While the Attica legacy has drawn much attention as an inspiration for the recent strike, the rebellion in upstate New York was an expression of a national awareness among people on the inside during that period. Sundiata Tate spoke to Truthout about this history. Tate was a long-time activist inside California state institutions and close associate of legendary prison revolutionary George Jackson, who was murdered at San Quentin prison in August 1971.Tate told Truthout that there were often-forgotten links between resistance in California prisons and the events in New York. Tate recalled that the seizure of D yard took place less than a month after the murder of Jackson. “People on the East Coast had heard about him, people in the prisons… George was able to reach out into society,” he said. Once the men in Attica seized the yard, Tate noted, “One of the things they mentioned was the death of ‘Comrade’ (Jackson).” At the time, Jackson was a well-known member of the Black Panther Party as well as well as the author of a bestseller written from behind prison walls, Soledad Brother.
In Alabama, the historical roots of the strike also lie in the day-to-day political work done by many incarcerated activists and their families over the years. For instance, former political prisoner Sekou Kambui, who spent 47 years in Alabama state prisons, used his decades behind bars as an educator and organizer, building political awareness and commitment amongst the population and the community, laying the groundwork for present-day activists.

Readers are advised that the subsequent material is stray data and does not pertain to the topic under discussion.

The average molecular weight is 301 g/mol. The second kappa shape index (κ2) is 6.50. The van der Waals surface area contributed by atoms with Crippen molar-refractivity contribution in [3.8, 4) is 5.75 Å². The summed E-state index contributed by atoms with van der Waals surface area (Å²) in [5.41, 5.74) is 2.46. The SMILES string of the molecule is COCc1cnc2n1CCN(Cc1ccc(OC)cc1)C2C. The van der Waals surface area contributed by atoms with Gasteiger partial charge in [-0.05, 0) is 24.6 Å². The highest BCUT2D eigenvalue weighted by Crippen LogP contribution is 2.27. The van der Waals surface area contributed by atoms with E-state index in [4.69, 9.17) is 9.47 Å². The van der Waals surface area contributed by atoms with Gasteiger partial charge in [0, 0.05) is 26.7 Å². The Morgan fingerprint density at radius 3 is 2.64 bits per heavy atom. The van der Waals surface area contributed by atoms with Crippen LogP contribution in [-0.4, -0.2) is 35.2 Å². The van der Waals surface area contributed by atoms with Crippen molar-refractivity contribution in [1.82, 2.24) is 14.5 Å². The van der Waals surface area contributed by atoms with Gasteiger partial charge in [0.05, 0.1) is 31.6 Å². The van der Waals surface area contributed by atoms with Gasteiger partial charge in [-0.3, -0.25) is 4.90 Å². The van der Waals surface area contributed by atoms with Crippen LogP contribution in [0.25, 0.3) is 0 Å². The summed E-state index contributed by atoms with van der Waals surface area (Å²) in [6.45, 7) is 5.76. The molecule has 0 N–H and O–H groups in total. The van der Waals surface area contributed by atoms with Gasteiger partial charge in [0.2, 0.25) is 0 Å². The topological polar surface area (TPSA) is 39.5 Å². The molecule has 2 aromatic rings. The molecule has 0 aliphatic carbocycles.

The Significance of the Strike
The strike represents the nexus of several waves of recent social justice activism: the growing movement against mass incarceration; offensives against systemic racism, led by the Movement for Black Lives; and the actions by low-wage workers to gain the $15-an-hour minimum wage. The call for a living wage on the streets resonates behind prison walls, where wages have stagnated for decades while those in prison have seen their living conditions deteriorate due to the cutbacks in educational programs and job training, and the addition of copays for services like health care.
This latest prison strike also constituted an ambitious escalation in scale and tactics of a wave of resistance in prison in recent years. The three hunger strikes in California prisons — largely a protest against solitary confinement in the Pelican Bay Security Housing Unit and the use of “gang validation” to justify prolonged isolation of prisoner/organizers — have drawn the most attention. However, those in Pelican Bay are not alone. In June of this year, several men inside the Waupun Correctional Institute in Wisconsin embarked on a prolonged “Dying to Live” hunger strike that resulted in forced feeding by prison authorities.